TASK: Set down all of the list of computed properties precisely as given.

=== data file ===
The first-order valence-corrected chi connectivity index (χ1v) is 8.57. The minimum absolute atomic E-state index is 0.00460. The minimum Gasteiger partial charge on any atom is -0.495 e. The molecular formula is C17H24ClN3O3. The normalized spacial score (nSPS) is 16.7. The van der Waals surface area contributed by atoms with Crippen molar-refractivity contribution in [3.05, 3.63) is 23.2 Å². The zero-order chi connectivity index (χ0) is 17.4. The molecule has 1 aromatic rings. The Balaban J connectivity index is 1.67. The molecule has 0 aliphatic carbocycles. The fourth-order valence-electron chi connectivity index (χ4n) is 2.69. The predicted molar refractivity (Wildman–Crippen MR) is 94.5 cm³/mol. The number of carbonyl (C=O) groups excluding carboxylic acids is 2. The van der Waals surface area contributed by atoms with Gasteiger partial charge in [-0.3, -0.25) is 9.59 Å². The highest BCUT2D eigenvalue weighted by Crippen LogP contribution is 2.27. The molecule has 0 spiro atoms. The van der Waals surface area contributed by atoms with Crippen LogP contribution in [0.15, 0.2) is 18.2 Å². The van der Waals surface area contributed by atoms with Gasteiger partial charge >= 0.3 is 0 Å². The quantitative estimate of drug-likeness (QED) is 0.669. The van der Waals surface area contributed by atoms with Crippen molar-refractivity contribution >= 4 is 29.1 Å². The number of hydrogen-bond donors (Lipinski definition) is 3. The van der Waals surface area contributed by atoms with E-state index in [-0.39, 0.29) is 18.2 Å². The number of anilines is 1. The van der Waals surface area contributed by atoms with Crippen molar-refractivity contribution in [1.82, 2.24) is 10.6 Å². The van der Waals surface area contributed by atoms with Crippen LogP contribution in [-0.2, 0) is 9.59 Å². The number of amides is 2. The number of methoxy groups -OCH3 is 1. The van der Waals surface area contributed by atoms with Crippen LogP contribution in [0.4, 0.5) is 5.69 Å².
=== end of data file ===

The first-order valence-corrected chi connectivity index (χ1v) is 8.57. The minimum absolute atomic E-state index is 0.00460. The minimum Gasteiger partial charge on any atom is -0.495 e. The molecular formula is C17H24ClN3O3. The normalized spacial score (nSPS) is 16.7. The van der Waals surface area contributed by atoms with Crippen molar-refractivity contribution in [3.05, 3.63) is 23.2 Å². The zero-order chi connectivity index (χ0) is 17.4. The molecule has 1 aromatic rings. The Balaban J connectivity index is 1.67. The molecule has 0 aliphatic carbocycles. The fourth-order valence-electron chi connectivity index (χ4n) is 2.69. The predicted molar refractivity (Wildman–Crippen MR) is 94.5 cm³/mol. The number of carbonyl (C=O) groups excluding carboxylic acids is 2. The van der Waals surface area contributed by atoms with Gasteiger partial charge in [-0.3, -0.25) is 9.59 Å². The highest BCUT2D eigenvalue weighted by Crippen LogP contribution is 2.27. The molecule has 0 spiro atoms. The van der Waals surface area contributed by atoms with Crippen LogP contribution in [0.15, 0.2) is 18.2 Å². The van der Waals surface area contributed by atoms with Gasteiger partial charge >= 0.3 is 0 Å². The quantitative estimate of drug-likeness (QED) is 0.669. The van der Waals surface area contributed by atoms with Crippen molar-refractivity contribution >= 4 is 29.1 Å². The number of hydrogen-bond donors (Lipinski definition) is 3. The van der Waals surface area contributed by atoms with E-state index in [-0.39, 0.29) is 18.2 Å². The number of anilines is 1. The van der Waals surface area contributed by atoms with Crippen molar-refractivity contribution in [1.82, 2.24) is 10.6 Å². The van der Waals surface area contributed by atoms with Crippen LogP contribution in [-0.2, 0) is 9.59 Å². The number of amides is 2. The number of methoxy groups -OCH3 is 1. The van der Waals surface area contributed by atoms with Crippen LogP contribution in [0.4, 0.5) is 5.69 Å².